Elizabeth Linley's beauty and exceptional soprano voice brought her professional success in concerts and festivals in Bath and London. After marrying Sheridan in 1773 she left her career to support and participate in her husband's activities as politician, playwright, and orator. Sheridan's work was immensely popular, and his witty plays, A School for Scandal and The Rivals, are a beloved part of today's theatrical repertoire.
Mrs. Sheridan is shown here at the age of thirty-one, a mature and elegant woman. Merged into the landscape, her gracious form bends to the curve of the trees behind her. Light plays as quickly and freely across her dress as it does across the clouds and the sky. The distinct textures of rocks, foliage, silk, and hair are unified by the strong, animated rhythms of Gainsborough's brush.
The freely painted, impressionistic style of Mrs. Sheridan's costume and the windblown landscape reflect the strong romantic component in Gainsborough's artistic temperament. However, his primary focus remains on his sitter's face and on her personality. Her chin and mouth are firm, definite, and sculptural, and her heavily drawn eyebrows give her a steady, composed, and dignified expression. There is a hint of romantic melancholy in her eyes, with their slightly indirect gaze.
More information on this painting can be found in the Gallery publication British Paintings of the Sixteenth through Nineteenth Centuries, which is available as a free PDF https://www.nga.gov/content/dam/ngaweb/research/publications/pdfs/british-paintings-16th-19th-centuries.pdf
The Hon. Mrs. Edward Bouverie [1750-1825, later Lady Robert Spencer], a friend of the sitter, Delapré Abbey, Northampton; by descent to her grandson, General Everard Bouverie [1789-1871]; (his estate sale, Christie, Manson & Woods, London, 2 March 1872, no. 110); purchased by Alfred de Rothschild [1842-1918] for his father, Baron Lionel Nathan de Rothschild [1808-1879], Gunnersbury, Middlesex; by inheritance to his son, Nathaniel, 1st lord Rothschild [1840-1915]; by inheritance to his widow, Emma, Lady Rothschild; by inheritance to her nephew, Nathaniel Mayer Victor, called Victor, 3rd baron and later 3rd lord Rothschild [1910-1990]; sold 1936 to (Duveen Brothers, Inc., London, New York, and Paris); purchased 26 April 1937 by The A.W. Mellon Educational and Charitable Trust, Pittsburgh; gift 1937 to NGA.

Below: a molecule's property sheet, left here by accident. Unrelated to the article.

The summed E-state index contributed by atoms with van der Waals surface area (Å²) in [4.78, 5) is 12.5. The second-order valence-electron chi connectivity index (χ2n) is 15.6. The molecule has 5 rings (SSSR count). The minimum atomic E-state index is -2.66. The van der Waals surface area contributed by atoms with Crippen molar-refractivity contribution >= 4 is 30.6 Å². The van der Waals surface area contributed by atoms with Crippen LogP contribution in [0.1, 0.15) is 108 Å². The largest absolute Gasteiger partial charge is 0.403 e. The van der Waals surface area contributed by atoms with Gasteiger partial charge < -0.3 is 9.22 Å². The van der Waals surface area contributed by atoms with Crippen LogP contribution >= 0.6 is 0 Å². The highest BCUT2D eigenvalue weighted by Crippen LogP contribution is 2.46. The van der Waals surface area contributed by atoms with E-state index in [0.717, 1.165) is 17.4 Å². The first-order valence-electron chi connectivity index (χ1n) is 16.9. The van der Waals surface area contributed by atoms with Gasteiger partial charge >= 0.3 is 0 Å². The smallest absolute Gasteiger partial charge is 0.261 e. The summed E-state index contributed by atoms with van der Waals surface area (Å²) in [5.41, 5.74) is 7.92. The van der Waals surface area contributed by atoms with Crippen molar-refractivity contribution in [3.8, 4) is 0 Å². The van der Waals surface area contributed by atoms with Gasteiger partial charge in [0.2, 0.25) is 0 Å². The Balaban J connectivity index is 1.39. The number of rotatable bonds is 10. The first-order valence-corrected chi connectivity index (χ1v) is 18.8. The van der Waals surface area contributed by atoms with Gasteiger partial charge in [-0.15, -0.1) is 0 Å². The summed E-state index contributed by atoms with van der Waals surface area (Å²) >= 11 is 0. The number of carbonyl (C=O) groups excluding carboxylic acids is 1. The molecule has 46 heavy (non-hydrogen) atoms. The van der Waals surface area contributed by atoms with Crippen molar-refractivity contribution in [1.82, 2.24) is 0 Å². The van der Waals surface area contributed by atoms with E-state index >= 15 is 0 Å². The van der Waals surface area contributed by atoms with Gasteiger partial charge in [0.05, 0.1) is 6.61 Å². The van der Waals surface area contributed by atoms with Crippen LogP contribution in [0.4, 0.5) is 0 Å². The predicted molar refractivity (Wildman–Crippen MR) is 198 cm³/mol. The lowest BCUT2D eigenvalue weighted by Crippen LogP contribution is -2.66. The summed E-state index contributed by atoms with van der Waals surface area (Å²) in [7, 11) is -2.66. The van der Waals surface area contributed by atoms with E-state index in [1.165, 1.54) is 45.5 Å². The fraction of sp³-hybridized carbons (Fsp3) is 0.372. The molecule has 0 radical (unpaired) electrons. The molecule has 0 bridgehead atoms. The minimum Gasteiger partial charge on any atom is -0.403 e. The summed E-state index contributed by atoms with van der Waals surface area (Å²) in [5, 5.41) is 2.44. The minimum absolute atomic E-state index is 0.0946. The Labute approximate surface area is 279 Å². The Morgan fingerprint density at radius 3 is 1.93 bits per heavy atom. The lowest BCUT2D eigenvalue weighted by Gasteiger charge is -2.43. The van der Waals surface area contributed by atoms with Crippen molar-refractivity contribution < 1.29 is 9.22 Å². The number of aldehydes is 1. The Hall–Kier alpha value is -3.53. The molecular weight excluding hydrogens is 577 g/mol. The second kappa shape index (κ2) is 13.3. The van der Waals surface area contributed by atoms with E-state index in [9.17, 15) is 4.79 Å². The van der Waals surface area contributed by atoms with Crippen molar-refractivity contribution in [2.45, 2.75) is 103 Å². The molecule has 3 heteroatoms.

- Gainsborough's studio, Schomberg House, London, 1786.
- Works of the Old Masters, associated with Works of Deceased Masters of the British School. Winter Exhibition, Royal Academy of Arts, London, 1873, no. 35.
- Works by the Old Masters, and by Deceased Masters of the British School. Winter Exhibition, Royal Academy of Arts, London, 1886, no. 103.